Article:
OBJECTIVES: We evaluated the efficacy of a mobile medical clinic (MMC) screening program for detecting latent tuberculosis infection (LTBI) and active tuberculosis.
METHODS: A LTBI screening program in a MMC in New Haven, Connecticut, used medical surveys to examine risk factors and tuberculin skin test (TST) screening eligibility. We assessed clinically relevant correlates of total (prevalent; n = 4650) and newly diagnosed (incident; n = 4159) LTBI from 2003 to 2011.
RESULTS: Among 8322 individuals, 4159 (55.6%) met TST screening eligibility criteria, of which 1325 (31.9%) had TST assessed. Similar to LTBI prevalence (16.8%; 779 of 4650), newly diagnosed LTBI (25.6%; 339 of 1325) was independently correlated with being foreign-born (adjusted odds ratio [AOR] = 8.49; 95% confidence interval [CI] = 5.54, 13.02), Hispanic (AOR = 3.12; 95% CI = 1.88, 5.20), Black (AOR = 2.16; 95% CI = 1.31, 3.55), employed (AOR = 1.61; 95% CI = 1.14, 2.28), and of increased age (AOR = 1.04; 95% CI = 1.02, 1.05). Unstable housing (AOR = 4.95; 95% CI = 3.43, 7.14) and marijuana use (AOR = 1.57; 95% CI = 1.05, 2.37) were significantly correlated with incident LTBI, and being male, heroin use, interpersonal violence, employment, not having health insurance, and not completing high school were significantly correlated with prevalent LTBI.
CONCLUSIONS: Screening for TST in MMCs successfully identifies high-risk foreign-born, Hispanic, working, and uninsured populations and innovatively identifies LTBI in urban settings.
Study site: Mobile clinic, New Haven, Connecticut, United States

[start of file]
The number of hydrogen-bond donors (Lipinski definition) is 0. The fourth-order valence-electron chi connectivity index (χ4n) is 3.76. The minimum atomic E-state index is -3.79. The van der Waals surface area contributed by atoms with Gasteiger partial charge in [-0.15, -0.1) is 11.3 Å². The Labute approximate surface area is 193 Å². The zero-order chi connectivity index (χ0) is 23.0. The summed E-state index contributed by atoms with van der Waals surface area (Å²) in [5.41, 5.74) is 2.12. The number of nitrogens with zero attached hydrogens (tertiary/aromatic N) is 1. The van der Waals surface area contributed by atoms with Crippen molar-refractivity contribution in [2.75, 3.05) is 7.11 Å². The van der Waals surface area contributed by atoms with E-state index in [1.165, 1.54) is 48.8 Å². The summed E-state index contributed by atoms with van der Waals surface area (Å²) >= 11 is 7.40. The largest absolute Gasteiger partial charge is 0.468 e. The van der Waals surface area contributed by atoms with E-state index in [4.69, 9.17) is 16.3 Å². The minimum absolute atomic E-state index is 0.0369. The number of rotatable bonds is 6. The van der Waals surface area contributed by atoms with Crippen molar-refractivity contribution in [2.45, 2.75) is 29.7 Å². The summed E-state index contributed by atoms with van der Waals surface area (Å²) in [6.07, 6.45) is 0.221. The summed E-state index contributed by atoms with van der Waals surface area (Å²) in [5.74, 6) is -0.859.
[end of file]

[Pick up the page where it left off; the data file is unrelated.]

We mapped mobile medical clinic (MMC) clients for spatial distribution of their self-reported locations and travel behaviors to better understand health-seeking and utilization patterns of medically vulnerable populations in Connecticut. Contrary to distance decay literature, we found that a small but significant proportion of clients was traveling substantial distances to receive repeat care at the MMC. Of 8404 total clients, 90.2% lived within 5 miles of a MMC site, yet mean utilization was highest (5.3 visits per client) among those living 11-20 miles of MMCs, primarily for those with substance use disorders. Of clients making >20 visits, 15.0% traveled >10 miles, suggesting that a significant minority of clients traveled to MMC sites because of their need-specific healthcare services, which are not only free but available at an acceptable and accommodating environment. The findings of this study contribute to the important research on healthcare utilization among vulnerable population by focusing on broader dimensions of accessibility in a setting where both mobile and fixed healthcare services coexist.